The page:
Keeping your network fresh is a way to bolster your job search. You never know when someone who knows someone might have the right job opening, or can put in a good word for you. And even if you don’t get a perfect job opportunity handed to you via LinkedIn, you can still learn more about how your industry works, and what it takes to move onward and upward in it.
Step 5: Upgrade Your Interview Skills
Millennials sometimes get a bad rap (fair or not) for always having noses buried in devices, texting over calling, and generally being digital-savvy over communication-savvy. This means that strong interview skills are essential. Like the resume, the interview is a part of the job hunt that doesn’t change much over time. The same sets of skills will likely determine your success (or failure) as they did for your parents before you.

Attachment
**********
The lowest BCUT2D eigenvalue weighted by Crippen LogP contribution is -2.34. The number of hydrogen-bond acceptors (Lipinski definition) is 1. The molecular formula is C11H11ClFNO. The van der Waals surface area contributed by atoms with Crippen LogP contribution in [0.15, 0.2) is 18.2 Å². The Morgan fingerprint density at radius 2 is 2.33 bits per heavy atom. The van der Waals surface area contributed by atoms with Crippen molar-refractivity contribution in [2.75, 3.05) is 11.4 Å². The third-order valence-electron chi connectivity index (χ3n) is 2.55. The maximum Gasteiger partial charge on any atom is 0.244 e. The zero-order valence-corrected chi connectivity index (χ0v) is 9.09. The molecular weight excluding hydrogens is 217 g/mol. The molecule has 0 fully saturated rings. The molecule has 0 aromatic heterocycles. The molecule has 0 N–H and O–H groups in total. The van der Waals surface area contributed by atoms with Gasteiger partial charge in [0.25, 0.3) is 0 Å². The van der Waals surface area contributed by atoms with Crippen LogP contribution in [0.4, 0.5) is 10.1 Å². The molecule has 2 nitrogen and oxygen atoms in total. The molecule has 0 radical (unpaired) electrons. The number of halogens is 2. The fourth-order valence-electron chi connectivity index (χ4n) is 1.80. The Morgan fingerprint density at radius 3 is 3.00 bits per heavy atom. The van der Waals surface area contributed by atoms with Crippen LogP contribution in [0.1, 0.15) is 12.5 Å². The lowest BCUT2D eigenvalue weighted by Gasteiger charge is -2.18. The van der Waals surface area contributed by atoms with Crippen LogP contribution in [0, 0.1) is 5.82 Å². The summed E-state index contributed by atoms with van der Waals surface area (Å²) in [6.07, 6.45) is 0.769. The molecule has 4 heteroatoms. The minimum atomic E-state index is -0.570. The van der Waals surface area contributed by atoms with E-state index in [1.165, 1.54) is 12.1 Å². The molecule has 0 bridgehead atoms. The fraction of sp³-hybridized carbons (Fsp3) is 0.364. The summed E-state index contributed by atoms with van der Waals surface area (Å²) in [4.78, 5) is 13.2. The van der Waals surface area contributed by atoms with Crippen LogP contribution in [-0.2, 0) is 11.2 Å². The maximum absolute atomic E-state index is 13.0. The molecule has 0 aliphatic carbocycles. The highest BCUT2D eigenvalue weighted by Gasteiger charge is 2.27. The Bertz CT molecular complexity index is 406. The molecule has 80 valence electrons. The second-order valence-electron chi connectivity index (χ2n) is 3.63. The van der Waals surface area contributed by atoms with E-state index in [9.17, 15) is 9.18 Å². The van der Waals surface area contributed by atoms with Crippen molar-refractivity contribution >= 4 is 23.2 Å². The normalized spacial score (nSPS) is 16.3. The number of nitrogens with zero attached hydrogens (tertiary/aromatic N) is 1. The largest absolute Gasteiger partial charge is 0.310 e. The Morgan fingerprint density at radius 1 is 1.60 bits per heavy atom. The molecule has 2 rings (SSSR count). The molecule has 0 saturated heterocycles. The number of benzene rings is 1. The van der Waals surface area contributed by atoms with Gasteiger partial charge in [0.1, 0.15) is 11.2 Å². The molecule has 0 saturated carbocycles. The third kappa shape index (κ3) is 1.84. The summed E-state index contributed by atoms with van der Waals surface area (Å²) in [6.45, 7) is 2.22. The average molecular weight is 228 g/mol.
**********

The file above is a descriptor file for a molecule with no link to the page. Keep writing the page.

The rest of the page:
Interviews can be a minefield for everyone, so it’s important to be prepared.
Tips for your interview prep:
- Have a go-to interview outfit that’s spotless and professional.
- Work on your handshake, eye contact, and posture.
- Have your talking points ready to go.
- Be prepared for all sorts of questions.
- Ask good questions.
The more prep and practicing you do before an interview, the more at ease you’ll feel on the day itself.
Step 6: Become a Follow-Up Ninja
After you’ve had an interview (or two) you just sit back and wait for the email to roll in, right? Nope. Don’t forget the crucial step of following up an interview (of any kind) with a thank you note to everyone who met with you. Prompt, same-day follow-up shows that you have great manners, and are engaged and enthusiastic about the process. Even if you had a terrible interview or didn’t get the job, these thank yous can help you stay on the radar for future opportunities.